An Artist’s Eye for Detail

YBACAndrea here, musing today about art. Yes, I do that a lot, as it’s something near and dear to my heart. In case, my thoughts have to do with research and how art can be an unexpected source of wonderful details for an author of historical novels.

GoatsI recently had the opportunity to attend a special exhibition JMW Turner watercolors in the Study Room of the Yale British Art Center. They have an amazing collection in their archives, and many are rarely shown in public. What made the experience truly amazing what that they up the painting on display tables and placed a magnifying glass by each one. We were all allowed to get “up close and personal” with the art!

Read more

Dabbling In Art History, Regency Style

CE-avatar Cara/Andrea here,

This weekend officially kicks off summer, a season which lights a bright glow of anticipation for long, lazy afternoons sharing a hammock or a beach blanket with a good book. (If you are like me, your TBR pile is reaching frightening heights!)

TSTAR-final And speaking of books . . . I've a new one, To Surrender To A Rogue,  hitting the shelves in a few days. It's the second in my "Circle of Sin" trilogy, which revolves around a a close-knit group of female scholars who each have a dark secret that comes back to haunt them. This was a really fun series for me—it was both challenging and exhilarating to create three heroines who are incredibly confident intellectually, but incredibly vulnerable emotionally. They are brilliant, brainy scientists (Don't ask me why I chose that field. Maybe it was because in fiction I could make up for my less-than-stellar achievements in real life math and science classes!) And while the first book featured Ciara, the chemistry expert, this current release stars Alessandra, whose specialty is archeology—a subject which is far firmer ground for me.

But actually I am digressing . . . for while I do plan on blogging about Alessandra's interest in antiquities, and why the city of Bath makes a perfect setting for the book, today I'm going to talk about the hero's special interest, which is also a subject near and dear to my heart. Jack is a distinguished military man—and he's also an accomplished watercolor artist. So he, like the ladies, is a contrast of hard and soft edges.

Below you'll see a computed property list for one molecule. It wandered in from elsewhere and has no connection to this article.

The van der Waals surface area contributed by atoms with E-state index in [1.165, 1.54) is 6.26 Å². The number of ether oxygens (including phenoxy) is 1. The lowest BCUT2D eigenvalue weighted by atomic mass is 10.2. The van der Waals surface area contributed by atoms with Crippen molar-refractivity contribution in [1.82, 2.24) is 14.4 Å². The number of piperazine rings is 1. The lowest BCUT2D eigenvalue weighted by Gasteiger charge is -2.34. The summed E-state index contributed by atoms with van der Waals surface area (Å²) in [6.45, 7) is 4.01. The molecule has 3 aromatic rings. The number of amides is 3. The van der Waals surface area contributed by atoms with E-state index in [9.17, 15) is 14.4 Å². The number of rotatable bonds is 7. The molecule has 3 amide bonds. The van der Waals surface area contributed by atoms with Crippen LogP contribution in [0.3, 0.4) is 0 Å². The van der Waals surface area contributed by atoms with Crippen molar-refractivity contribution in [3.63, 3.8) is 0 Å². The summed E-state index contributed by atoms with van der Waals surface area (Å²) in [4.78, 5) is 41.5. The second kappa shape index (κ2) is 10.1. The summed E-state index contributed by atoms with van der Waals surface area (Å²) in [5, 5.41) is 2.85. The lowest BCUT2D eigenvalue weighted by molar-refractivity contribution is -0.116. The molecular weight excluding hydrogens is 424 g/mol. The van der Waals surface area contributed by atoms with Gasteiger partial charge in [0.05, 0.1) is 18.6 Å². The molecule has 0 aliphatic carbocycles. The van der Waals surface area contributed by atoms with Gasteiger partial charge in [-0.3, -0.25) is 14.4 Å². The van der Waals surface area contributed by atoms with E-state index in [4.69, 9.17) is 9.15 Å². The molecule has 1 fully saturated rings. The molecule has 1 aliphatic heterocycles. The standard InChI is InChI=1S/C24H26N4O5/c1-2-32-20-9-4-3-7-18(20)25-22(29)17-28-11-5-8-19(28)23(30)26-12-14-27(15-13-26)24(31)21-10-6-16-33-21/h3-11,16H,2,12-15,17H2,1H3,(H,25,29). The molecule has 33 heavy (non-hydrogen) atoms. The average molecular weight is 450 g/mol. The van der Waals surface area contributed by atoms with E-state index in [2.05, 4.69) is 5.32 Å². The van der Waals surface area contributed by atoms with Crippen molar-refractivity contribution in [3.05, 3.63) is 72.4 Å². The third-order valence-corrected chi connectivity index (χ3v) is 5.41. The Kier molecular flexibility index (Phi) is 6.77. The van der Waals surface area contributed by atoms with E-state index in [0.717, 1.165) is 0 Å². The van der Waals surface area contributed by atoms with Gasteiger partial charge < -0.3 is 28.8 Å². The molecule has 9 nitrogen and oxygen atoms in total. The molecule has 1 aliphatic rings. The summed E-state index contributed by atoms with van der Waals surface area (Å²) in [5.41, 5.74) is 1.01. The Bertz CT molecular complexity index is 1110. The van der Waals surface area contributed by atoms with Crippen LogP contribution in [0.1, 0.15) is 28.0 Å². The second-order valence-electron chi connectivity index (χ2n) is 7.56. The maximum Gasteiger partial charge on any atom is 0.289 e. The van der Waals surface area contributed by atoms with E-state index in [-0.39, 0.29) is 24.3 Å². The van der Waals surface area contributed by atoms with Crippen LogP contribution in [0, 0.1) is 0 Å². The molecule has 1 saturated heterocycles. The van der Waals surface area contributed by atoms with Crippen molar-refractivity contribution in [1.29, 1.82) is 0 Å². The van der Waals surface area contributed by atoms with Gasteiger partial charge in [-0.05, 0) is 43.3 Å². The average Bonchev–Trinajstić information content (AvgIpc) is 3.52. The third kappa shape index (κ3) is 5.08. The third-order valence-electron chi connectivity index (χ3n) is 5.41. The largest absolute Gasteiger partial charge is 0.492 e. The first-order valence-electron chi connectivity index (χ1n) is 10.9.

My background is in art, and having dabbled in watercolor color painting, I was especially excited about exploring its history during the Regency era. So twirl your sable brushes to  fine point, add a wash of pigment to your cold pressed paper and let's sketch in a quick outline of the early nineteenth century art scene in Great Britain!

The country has an incredibly rich heritage in watercolor painting, and, as is true in so many other fields, the Regency was a time of great energy and evolution as artists began to look at their world in a whole new way. In previous centuries, watercolorists were considered more as draftsmen than true artists, and often worked with surveyors and mapmakers. Their work was considered utilitarian,  more a record of topographical information—how a town or a countryside or cathedral looked—than a creative work.

That began to change as techniques loosened and became more expressive. The traditional style was known as the "stained glass" method, in which ink outlines were carefully colored in with washes of pigment. But watercolors, as opposed to oil paints, are by their very nature spontaneous. They dry very quickly, so an artist must work fast. yet, they are also transparent, so one can build color, change tones, add details, slowly building an organic image  of luminous beauty.